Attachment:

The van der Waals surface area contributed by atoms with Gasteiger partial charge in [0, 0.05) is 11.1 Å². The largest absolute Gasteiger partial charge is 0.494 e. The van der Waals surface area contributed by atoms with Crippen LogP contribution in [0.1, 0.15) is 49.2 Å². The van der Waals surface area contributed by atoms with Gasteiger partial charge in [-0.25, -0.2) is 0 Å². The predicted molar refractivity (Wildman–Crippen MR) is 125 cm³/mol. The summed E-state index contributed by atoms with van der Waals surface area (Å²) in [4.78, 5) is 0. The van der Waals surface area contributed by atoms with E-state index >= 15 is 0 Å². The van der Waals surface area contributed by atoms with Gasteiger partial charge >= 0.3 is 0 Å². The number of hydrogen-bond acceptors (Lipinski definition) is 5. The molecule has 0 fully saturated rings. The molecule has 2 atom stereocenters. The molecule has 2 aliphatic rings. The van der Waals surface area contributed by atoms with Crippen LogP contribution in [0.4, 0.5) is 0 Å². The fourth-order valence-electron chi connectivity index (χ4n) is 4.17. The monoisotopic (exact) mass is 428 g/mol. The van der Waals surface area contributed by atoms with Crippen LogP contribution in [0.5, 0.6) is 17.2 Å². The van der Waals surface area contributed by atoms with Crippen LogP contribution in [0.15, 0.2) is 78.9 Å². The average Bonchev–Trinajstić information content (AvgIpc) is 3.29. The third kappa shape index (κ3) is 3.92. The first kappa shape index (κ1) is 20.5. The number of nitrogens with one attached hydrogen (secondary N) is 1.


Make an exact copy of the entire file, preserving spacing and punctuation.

The van der Waals surface area contributed by atoms with Gasteiger partial charge in [0, 0.05) is 11.1 Å². The largest absolute Gasteiger partial charge is 0.494 e. The van der Waals surface area contributed by atoms with Crippen LogP contribution in [0.1, 0.15) is 49.2 Å². The van der Waals surface area contributed by atoms with Gasteiger partial charge in [-0.25, -0.2) is 0 Å². The predicted molar refractivity (Wildman–Crippen MR) is 125 cm³/mol. The summed E-state index contributed by atoms with van der Waals surface area (Å²) in [4.78, 5) is 0. The van der Waals surface area contributed by atoms with E-state index >= 15 is 0 Å². The van der Waals surface area contributed by atoms with Gasteiger partial charge >= 0.3 is 0 Å². The number of hydrogen-bond acceptors (Lipinski definition) is 5. The molecule has 0 fully saturated rings. The molecule has 2 atom stereocenters. The molecule has 2 aliphatic rings. The van der Waals surface area contributed by atoms with Crippen LogP contribution in [0.4, 0.5) is 0 Å². The fourth-order valence-electron chi connectivity index (χ4n) is 4.17. The monoisotopic (exact) mass is 428 g/mol. The van der Waals surface area contributed by atoms with Crippen LogP contribution in [0.5, 0.6) is 17.2 Å². The van der Waals surface area contributed by atoms with Crippen LogP contribution in [0.15, 0.2) is 78.9 Å². The average Bonchev–Trinajstić information content (AvgIpc) is 3.29. The third kappa shape index (κ3) is 3.92. The first kappa shape index (κ1) is 20.5. The number of nitrogens with one attached hydrogen (secondary N) is 1.